The strong jobs market and high corporate earnings, especially in resources and energy have driven a significant improvement in the federal budget for the 2021-22 financial year.
As expected the final 2021-22 budget deficit was $32 billion (1.4% of GDP), down from $80 billion projected in the final Morrison government budget in March and the massively over-pessimistic $99 billion in the December 2021 midyear update.
Unlike countries in Europe, Japan, Canada and even China, Australia has been a big beneficiary of the inflation driven by Putin’s invasion of Ukraine in late February, which came as energy prices in particular were still rising after 2021’s energy crisis in Europe, the UK and China (which saw power rationing).
Today sees the end of the temporary six-month cut to the fuel excise that cost the budget $3 billion and may have helped put a lid on the size of inflationary rises in the March and September quarters but will boost inflation through the December quarter of this year and three months to March, 2023.
The cut was really an election policy move by the former Morrison government and not really an attempt to provide any sustained cost of living relief.
Because the jobs market is so strong with unemployment falling and plenty of job vacancies, welfare transfers fell, especially the various payments to people out of work.
While the improved budget position has been evident for most of this calendar year as higher tax receipts flowed into commonwealth coffers, it is always a comfort to know that the budget levers are working as expected – that’s tax revenues rise when things are doing well and welfare payments fall as the labour market improves.
But 2021-22 will be a one-off with coming financial years to see higher welfare spending on items such as the aged care, NDIS, Medicare and bulk billing payments and defence.
The AMP’s Shane Oliver says that while normally this would flow through to sharply lower deficit projections for subsequent years, “the flow through this time will likely be limited as the Government will continue to assume that commodity prices will fall back at some point; unemployment will rise as the economy slows (and) some of the delayed 2021-22 spending will be pushed into this year.”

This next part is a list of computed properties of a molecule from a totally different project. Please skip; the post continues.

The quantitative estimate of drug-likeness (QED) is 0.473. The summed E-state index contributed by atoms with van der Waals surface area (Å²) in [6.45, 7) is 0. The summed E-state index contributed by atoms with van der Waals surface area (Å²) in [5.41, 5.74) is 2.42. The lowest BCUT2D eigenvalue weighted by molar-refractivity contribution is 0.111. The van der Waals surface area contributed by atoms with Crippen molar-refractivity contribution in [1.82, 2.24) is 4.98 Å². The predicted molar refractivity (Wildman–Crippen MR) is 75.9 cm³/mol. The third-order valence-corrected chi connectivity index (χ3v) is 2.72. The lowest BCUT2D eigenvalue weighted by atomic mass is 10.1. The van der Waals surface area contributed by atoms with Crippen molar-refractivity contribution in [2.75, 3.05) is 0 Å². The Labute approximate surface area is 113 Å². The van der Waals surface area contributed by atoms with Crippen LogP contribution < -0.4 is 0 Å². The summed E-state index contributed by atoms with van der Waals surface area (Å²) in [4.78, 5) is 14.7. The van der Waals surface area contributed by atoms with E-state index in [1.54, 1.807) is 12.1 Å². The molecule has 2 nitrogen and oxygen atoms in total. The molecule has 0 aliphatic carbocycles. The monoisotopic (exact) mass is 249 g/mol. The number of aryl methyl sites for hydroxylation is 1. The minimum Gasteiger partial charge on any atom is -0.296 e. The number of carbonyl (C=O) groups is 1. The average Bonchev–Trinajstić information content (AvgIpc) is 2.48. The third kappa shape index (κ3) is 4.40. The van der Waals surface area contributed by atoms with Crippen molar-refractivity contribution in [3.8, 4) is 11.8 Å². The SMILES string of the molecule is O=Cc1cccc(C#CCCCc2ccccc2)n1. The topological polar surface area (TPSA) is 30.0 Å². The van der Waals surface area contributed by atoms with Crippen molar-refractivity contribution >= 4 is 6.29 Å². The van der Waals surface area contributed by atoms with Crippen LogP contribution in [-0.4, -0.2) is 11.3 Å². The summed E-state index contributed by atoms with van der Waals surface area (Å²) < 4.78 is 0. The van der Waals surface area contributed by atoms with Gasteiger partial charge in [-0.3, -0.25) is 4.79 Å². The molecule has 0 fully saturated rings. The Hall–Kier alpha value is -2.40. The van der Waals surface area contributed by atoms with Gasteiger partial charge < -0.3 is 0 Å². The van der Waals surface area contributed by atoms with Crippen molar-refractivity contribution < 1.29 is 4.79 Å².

Dr Oliver says there’s structural pressures from health, aged care, the NDIS, defence and debt interest costs which will boost spending in future years; “and a likely lower long term productivity growth assumption will lead to lower long term revenue assumptions.”
So the October Budget is likely to project ongoing deficits in the years ahead, albeit they may be a bit lower than projected in March. The lower deficit in 2021-22 “will likely delay the time when Federal public debt rises above $1trn from 2023-24 into 2024-25.”
One early leak from thew government is that the October budget will contain that old standby – more tax from multinationals and major corporates with $1.9 billion extra targeted.
In the context of the size of the Australian economy and the extra $50 billion or so of revenue in 2022 just from the normal budget levers, that’s not much at all.